Acer Swift 7 (2018)

Price: £1,499 inc VAT

Tech Advisor - - Contents - Chris Martin

We first saw the Swift 7 at CES 2018. Now the world’s thinnest lap­top has ar­rived in the UK and we couldn’t wait to test it.


As you’d ex­pect, de­sign is the key el­e­ment here. The pre­vi­ous Swift 7 was al­ready ex­tremely thin at just 9.98mm, but Acer has man­aged to shave the chas­sis down to 8.98mm. That’s pretty mind-blow­ing, es­pe­cially when you con­sider it means this lap­top is ac­tu­ally thin­ner than a num­ber of re­cent smart­phones.

A thin pro­file also equates to a light­weight product and the Swift 7 is a true feath­er­weight at 1.17kg – the

pre­vi­ous model was 1.13kg. This is be­cause of a few up­grades, but mainly the ad­di­tion of a touch­screen. Still, it’s one of the light­est laptops around and you won’t no­tice it drag­ging you down when it’s in your bag. It’s nice to see that at this price, you get a stylish sleeve in­cluded in the box.

It’s not just thin and light ei­ther as it also looks the part, with Acer do­ing a great job of mak­ing it stylish and sleek. This is partly down to the thin pro­file, but also some small touches such as a bev­elled edge on the alu­minium body and around the track­pad. The alu­minium chas­sis is smooth to touch and gives the Swift 7 plenty of rigid­ity – some­thing many laptops don’t have, mak­ing them feel wob­bly and cheap.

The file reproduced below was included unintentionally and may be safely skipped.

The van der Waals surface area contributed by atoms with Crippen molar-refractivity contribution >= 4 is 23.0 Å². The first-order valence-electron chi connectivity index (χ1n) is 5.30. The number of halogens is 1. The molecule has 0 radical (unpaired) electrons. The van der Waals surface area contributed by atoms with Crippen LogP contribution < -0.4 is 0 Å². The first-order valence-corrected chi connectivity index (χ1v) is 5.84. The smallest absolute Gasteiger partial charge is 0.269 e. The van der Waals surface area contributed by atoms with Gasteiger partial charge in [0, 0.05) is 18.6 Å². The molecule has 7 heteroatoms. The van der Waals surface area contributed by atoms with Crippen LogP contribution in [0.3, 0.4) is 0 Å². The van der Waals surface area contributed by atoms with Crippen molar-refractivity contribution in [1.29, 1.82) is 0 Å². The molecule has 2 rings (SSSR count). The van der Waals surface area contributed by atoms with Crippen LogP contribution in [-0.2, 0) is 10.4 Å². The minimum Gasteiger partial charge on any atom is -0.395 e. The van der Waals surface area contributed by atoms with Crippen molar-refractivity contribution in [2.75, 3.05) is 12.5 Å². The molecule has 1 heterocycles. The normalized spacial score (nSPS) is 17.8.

It might not come in handy very of­ten, but the screen can fold back 180 de­grees from the shut po­si­tion. It’s not a 2-in-1 but is cer­tainly flex­i­ble, and we can’t think of many sit­u­a­tions where the screen needs to be flat on a desk.

There are, how­ever, some down­sides to the thin de­sign and that starts with ports. We’ll look at this later but you won’t find any tra­di­tional USB ports here.

New to the de­sign is a fin­ger­print scan­ner on the left of the key­board. Like other el­e­ments it has as shiny bev­elled edge. It’s means you can log into Win­dows a lot quicker, although not when you have to try it two or three times, which does hap­pen.

Key­board and track­pad

As the Swift 7 is so thin, it’s dif­fi­cult to of­fer a great typ­ing ex­pe­ri­ence. Keys need space to work to the de­sired ef­fect. The key­board might be back­lit (sim­ply

on or off) and there’s some travel, but not much. Depend­ing on what you’re used to, the change could take some get­ting used to. Some may like the sharp, crisp ac­tion. As is com­mon on laptops, many keys are smaller than we’d like. For ex­am­ple, the four ar­row keys, along with two func­tion keys, are all squeezed into the space of just three reg­u­lar keys. The ‘Del’ key is also very small, sit­ting next to backspace.

We ac­tu­ally have more of an is­sue with the track­pad, though. It’s large and re­spon­sive but has no push-to-click, which can make things pretty tricky and frus­trat­ing when you don’t have a mouse. For ex­am­ple, drag­ging and drop­ping an el­e­ment is tricky since you need to double-tap and move in at the same time. There’s also no right-click, so you’ll need to do that with a two-fin­ger tap.